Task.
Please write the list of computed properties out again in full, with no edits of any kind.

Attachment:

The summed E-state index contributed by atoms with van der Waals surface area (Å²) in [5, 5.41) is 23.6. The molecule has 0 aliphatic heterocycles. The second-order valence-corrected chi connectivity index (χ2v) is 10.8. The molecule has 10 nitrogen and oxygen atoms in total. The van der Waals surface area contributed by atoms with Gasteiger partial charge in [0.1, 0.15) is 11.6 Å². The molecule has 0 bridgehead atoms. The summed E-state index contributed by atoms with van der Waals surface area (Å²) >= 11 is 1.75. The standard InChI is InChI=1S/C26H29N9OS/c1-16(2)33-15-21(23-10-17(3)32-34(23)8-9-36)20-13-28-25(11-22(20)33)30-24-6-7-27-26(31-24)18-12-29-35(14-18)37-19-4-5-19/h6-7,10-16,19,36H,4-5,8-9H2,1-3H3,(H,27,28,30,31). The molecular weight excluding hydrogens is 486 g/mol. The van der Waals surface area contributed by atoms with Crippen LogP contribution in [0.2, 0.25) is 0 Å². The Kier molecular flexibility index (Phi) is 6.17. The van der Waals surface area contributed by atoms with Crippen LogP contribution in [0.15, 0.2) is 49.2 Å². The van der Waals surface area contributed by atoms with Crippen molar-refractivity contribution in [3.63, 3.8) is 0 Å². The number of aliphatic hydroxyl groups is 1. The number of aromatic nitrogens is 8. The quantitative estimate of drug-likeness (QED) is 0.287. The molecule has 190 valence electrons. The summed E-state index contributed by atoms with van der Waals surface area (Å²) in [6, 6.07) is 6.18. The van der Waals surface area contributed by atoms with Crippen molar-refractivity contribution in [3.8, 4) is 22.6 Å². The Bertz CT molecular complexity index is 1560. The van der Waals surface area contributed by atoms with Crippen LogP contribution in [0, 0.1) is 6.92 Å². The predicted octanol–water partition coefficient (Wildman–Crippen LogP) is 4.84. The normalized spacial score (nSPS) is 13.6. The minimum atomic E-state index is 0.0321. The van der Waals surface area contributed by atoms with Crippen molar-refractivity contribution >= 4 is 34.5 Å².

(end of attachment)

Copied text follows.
The summed E-state index contributed by atoms with van der Waals surface area (Å²) in [5, 5.41) is 23.6. The molecule has 0 aliphatic heterocycles. The second-order valence-corrected chi connectivity index (χ2v) is 10.8. The molecule has 10 nitrogen and oxygen atoms in total. The van der Waals surface area contributed by atoms with Gasteiger partial charge in [0.1, 0.15) is 11.6 Å². The molecule has 0 bridgehead atoms. The summed E-state index contributed by atoms with van der Waals surface area (Å²) >= 11 is 1.75. The standard InChI is InChI=1S/C26H29N9OS/c1-16(2)33-15-21(23-10-17(3)32-34(23)8-9-36)20-13-28-25(11-22(20)33)30-24-6-7-27-26(31-24)18-12-29-35(14-18)37-19-4-5-19/h6-7,10-16,19,36H,4-5,8-9H2,1-3H3,(H,27,28,30,31). The molecular weight excluding hydrogens is 486 g/mol. The van der Waals surface area contributed by atoms with Crippen LogP contribution in [0.2, 0.25) is 0 Å². The Kier molecular flexibility index (Phi) is 6.17. The van der Waals surface area contributed by atoms with Crippen LogP contribution in [0.15, 0.2) is 49.2 Å². The van der Waals surface area contributed by atoms with Crippen molar-refractivity contribution in [3.63, 3.8) is 0 Å². The number of aliphatic hydroxyl groups is 1. The number of aromatic nitrogens is 8. The quantitative estimate of drug-likeness (QED) is 0.287. The molecule has 190 valence electrons. The summed E-state index contributed by atoms with van der Waals surface area (Å²) in [6, 6.07) is 6.18. The van der Waals surface area contributed by atoms with Crippen molar-refractivity contribution in [3.8, 4) is 22.6 Å². The Bertz CT molecular complexity index is 1560. The van der Waals surface area contributed by atoms with Crippen LogP contribution in [0, 0.1) is 6.92 Å². The predicted octanol–water partition coefficient (Wildman–Crippen LogP) is 4.84. The normalized spacial score (nSPS) is 13.6. The minimum atomic E-state index is 0.0321. The van der Waals surface area contributed by atoms with Crippen molar-refractivity contribution >= 4 is 34.5 Å².